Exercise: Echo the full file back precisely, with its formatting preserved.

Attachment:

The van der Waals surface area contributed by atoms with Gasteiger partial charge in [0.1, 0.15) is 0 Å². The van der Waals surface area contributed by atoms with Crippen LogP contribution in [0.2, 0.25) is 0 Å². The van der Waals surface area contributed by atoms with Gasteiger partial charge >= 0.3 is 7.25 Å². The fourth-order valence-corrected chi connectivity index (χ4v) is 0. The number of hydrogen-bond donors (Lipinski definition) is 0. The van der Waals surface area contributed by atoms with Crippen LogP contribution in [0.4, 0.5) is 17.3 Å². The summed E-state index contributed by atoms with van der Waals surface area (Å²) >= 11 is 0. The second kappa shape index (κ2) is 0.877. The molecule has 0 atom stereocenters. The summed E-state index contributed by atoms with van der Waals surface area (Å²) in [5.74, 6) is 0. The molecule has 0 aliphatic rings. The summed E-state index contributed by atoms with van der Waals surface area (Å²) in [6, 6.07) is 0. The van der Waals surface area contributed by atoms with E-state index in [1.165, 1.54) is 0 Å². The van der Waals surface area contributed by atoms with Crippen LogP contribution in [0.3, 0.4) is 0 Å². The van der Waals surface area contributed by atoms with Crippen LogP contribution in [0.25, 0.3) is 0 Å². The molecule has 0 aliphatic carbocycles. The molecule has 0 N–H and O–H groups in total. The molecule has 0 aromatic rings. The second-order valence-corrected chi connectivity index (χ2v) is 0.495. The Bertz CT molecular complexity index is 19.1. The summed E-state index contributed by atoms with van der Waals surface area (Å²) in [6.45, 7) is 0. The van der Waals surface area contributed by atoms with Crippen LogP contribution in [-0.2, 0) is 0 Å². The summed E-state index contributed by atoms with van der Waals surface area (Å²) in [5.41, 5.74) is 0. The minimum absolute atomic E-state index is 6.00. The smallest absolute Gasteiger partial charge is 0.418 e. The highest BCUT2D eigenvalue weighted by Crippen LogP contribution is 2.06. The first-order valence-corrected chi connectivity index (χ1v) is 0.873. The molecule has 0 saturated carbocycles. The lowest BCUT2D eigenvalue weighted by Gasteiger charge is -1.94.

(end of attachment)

The van der Waals surface area contributed by atoms with Gasteiger partial charge in [0.1, 0.15) is 0 Å². The van der Waals surface area contributed by atoms with Crippen LogP contribution in [0.2, 0.25) is 0 Å². The van der Waals surface area contributed by atoms with Gasteiger partial charge >= 0.3 is 7.25 Å². The fourth-order valence-corrected chi connectivity index (χ4v) is 0. The number of hydrogen-bond donors (Lipinski definition) is 0. The van der Waals surface area contributed by atoms with Crippen LogP contribution in [0.4, 0.5) is 17.3 Å². The summed E-state index contributed by atoms with van der Waals surface area (Å²) >= 11 is 0. The second kappa shape index (κ2) is 0.877. The molecule has 0 atom stereocenters. The summed E-state index contributed by atoms with van der Waals surface area (Å²) in [5.74, 6) is 0. The molecule has 0 aliphatic rings. The summed E-state index contributed by atoms with van der Waals surface area (Å²) in [6, 6.07) is 0. The van der Waals surface area contributed by atoms with E-state index in [1.165, 1.54) is 0 Å². The van der Waals surface area contributed by atoms with Crippen LogP contribution in [0.3, 0.4) is 0 Å². The van der Waals surface area contributed by atoms with Crippen LogP contribution in [0.25, 0.3) is 0 Å². The molecule has 0 aliphatic carbocycles. The molecule has 0 N–H and O–H groups in total. The molecule has 0 aromatic rings. The second-order valence-corrected chi connectivity index (χ2v) is 0.495. The Bertz CT molecular complexity index is 19.1. The summed E-state index contributed by atoms with van der Waals surface area (Å²) in [6.45, 7) is 0. The van der Waals surface area contributed by atoms with Crippen LogP contribution in [-0.2, 0) is 0 Å². The summed E-state index contributed by atoms with van der Waals surface area (Å²) in [5.41, 5.74) is 0. The minimum absolute atomic E-state index is 6.00. The smallest absolute Gasteiger partial charge is 0.418 e. The highest BCUT2D eigenvalue weighted by Crippen LogP contribution is 2.06. The first-order valence-corrected chi connectivity index (χ1v) is 0.873. The molecule has 0 saturated carbocycles. The lowest BCUT2D eigenvalue weighted by Gasteiger charge is -1.94.